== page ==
Simply put, theta-E is a measure that combines moisture and temperature.↩
A severe thunderstorm threat returns to Southern Manitoba today as very warm and humid conditions persist in the region for one final day before a cold front pushes cooler and drier air into the region. The passage of the cold front will not be an end to the unsettled weather, though, as a couple more days of showers or thunderstorms will occur with a large upper-level low passing over the region.
Today brings a notable severe weather threat to southern Manitoba with a slight risk of severe thunderstorms developing over southwestern Manitoba and a moderate risk in the Red River Valley eastwards through the SE corner of the province.1 The thunderstorms will develop mid-day and push eastwards with the cold front through the remainder of the afternoon. It is most likely that the thunderstorms develop over southwest Manitoba first, and then push towards into the Red River Valley this evening. Stay aware of any watches or warnings issued by Environment Canada.
Otherwise, this mornings cloud cover will break up a bit to produce mixed skies and the relatively small amount of sunshine will push the daytime highs to around 26°C. With very humid air in place, it will be a fairly uncomfortable day, feeling more like the low- to mid-thirties. After the thunderstorms move through this evening, we’ll head to a low near 16°C with breezy southerly winds.
Tomorrow will likely bring some sun first thing in the morning, but more clouds will move in with a good chance of more shower or thunderstorm activity in the afternoon. At this point severe thunderstorms aren’t expected, but we’ll keep an eye on things to see if anything changes. Winds will be pick up to be gusty out of the north near 40km/h. Expect a high near 23°C and a low near 14°C with a continued chance for showers overnight.
Wednesday will be a cool and cloudy day with a good chance of more rain. The daytime high will only be around 20°C and winds will continue gusty out of the northwest, although not quite as strong as Tuesday. The shower activity will taper off in the evening as temperatures head to a low near 14°C.
The latter half of the week is looking like a return to seasonal temperatures and a chance of actually drying out a little bit.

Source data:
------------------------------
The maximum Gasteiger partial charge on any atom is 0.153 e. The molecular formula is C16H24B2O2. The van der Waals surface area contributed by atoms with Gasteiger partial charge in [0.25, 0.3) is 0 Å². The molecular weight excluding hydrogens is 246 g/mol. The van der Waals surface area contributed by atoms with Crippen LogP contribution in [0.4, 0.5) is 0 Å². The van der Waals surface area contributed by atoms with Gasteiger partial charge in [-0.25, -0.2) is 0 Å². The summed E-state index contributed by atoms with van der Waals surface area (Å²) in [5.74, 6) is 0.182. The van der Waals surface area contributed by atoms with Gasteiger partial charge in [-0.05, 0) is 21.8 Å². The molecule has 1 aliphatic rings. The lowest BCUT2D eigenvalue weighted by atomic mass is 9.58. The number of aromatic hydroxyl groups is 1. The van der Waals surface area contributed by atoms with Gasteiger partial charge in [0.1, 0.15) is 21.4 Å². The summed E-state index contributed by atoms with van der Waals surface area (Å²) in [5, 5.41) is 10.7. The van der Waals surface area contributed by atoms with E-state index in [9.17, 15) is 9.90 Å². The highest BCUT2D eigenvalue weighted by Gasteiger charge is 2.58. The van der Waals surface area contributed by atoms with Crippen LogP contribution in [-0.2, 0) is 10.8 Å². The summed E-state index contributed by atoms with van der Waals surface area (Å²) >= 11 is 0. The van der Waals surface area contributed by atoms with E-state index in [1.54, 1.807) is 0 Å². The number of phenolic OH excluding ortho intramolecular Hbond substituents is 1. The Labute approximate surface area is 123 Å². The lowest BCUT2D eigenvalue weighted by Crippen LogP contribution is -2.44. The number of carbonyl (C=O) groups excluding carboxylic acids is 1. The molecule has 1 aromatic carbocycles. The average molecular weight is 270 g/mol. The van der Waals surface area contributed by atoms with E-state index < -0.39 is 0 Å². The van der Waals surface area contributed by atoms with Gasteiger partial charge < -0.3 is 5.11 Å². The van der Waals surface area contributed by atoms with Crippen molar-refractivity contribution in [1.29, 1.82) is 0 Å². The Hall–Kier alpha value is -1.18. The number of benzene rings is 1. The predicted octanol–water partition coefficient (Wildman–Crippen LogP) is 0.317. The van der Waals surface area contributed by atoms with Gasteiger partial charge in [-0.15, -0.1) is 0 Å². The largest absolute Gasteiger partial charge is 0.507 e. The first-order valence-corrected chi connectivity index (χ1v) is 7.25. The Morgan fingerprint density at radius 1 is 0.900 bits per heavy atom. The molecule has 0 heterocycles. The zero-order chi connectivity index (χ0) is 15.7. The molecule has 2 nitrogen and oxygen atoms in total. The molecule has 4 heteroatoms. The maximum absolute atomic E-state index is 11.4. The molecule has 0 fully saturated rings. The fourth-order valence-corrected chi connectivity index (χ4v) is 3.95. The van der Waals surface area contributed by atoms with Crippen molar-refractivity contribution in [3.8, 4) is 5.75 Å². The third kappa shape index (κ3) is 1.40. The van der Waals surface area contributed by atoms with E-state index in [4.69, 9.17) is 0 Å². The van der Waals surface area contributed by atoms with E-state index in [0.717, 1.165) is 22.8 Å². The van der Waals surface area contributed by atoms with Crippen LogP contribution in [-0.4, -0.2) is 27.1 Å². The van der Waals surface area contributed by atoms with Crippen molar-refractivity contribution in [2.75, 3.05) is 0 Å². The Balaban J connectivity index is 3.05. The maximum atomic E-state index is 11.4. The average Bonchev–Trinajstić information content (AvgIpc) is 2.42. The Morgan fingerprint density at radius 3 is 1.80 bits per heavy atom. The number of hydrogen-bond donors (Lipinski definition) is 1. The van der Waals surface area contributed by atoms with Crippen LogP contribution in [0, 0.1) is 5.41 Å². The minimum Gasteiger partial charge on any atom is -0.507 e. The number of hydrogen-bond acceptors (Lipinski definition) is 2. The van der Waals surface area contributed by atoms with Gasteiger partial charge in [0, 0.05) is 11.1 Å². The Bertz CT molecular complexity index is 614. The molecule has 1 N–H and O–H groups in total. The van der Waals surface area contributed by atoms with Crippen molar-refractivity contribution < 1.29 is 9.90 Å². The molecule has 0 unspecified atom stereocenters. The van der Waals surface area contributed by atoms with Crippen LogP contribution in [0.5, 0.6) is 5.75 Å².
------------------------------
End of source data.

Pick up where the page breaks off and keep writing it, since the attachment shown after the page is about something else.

Winnipeg’s seasonal daytime high is currently 26°C while the seasonal overnight low is 13°C.
Apologies for the lack of an outlook image; time constraints have prevented me from making one. ↩
Unsettled weather is on its way back to the province as a trough of low pressure develops over the western Prairies and draws humid air northwards out of the United States. For people heading out to Bird's Hill for the Folk Fest, this means increasingly muggy weather through the weekend with the potential for thunderstorms both Saturday & Sunday.
Today will be a fairly pleasant day. The system that brought up to 20 mm of rain to the Red River Valley yesterday1 will be moving off the east and any remaining cloud from it should clear out through the morning leaving just a few clouds around for the afternoon. Temperatures will climb to a high near 25°C. Expect just a few clouds overnight and a low near 14°C.
Saturday will see more humid air beginning to work into the region. Morning sun will be replaced by clouds as the day goes on while the temperature climbs to a high near 26°C. There will be a slight chance of thunderstorms in the evening, but the main threat will occur through the overnight period. There will be a very small chance of severe thunderstorms.
Update: Severe Thunderstorms Hit SW Manitoba on Saturday July 9, 2016
Severe thunderstorms developed over SW Manitoba on Saturday and focused into one primary strong supercell thunderstorm that organized near Virden, MB and then moved southeastwards through Minto & Ninette before continuing on across the US border. It produced a variety of severe weather, with numerous reports of heavy rain, large hail and severe winds:
Sunday will see the humidity move into the region full force with dewpoint values climbing up into the low 20's. This will make the high near 27°C feel very warm, however conditions will be a bit more bearable due to the fair amount of cloud cover expected through the day. Any times the sun does poke out, though, will likely see things begin feeling very warm very quickly.
Rain-wise, we may see some remnant showers or thunderstorms in the morning from any activity on Saturday night, and then things should diminish for much of the day. By Sunday evening & overnight, the thunderstorm threat once again returns. Sunday night will see a slight to moderate threat of severe thunderstorms across the Red River Valley. Large MUCAPE values overnight coupled with 30-50 kt of bulk shear ahead of an incoming shortwave will support the development of organized thunderstorm activity across a wide area of Southern Manitoba. The primary threats will be large hail and strong winds, with rapid rainfall accumulations also a concern.2
It will be a very mild night with a low near 21°C.
The start of next week continues warm and humid with a thunderstorm threat late in the day into the overnight period. Heading through Tuesday into mid-week, the main upper low associated with the weekend's weather pattern moves into the region, bringing relief from the humidity and cooler temperatures alongside more cloud and chances for showers.
While Winnipeg saw nothing but a few light showers late in the evening, the rain managed to push as far north as St. Adolphe, which saw 2mm. ↩
Although the thunderstorms will likely have very intense rainfall, they will be moving relatively quickly, making accumulations not as prominent a threat as the hail or wind potential. ↩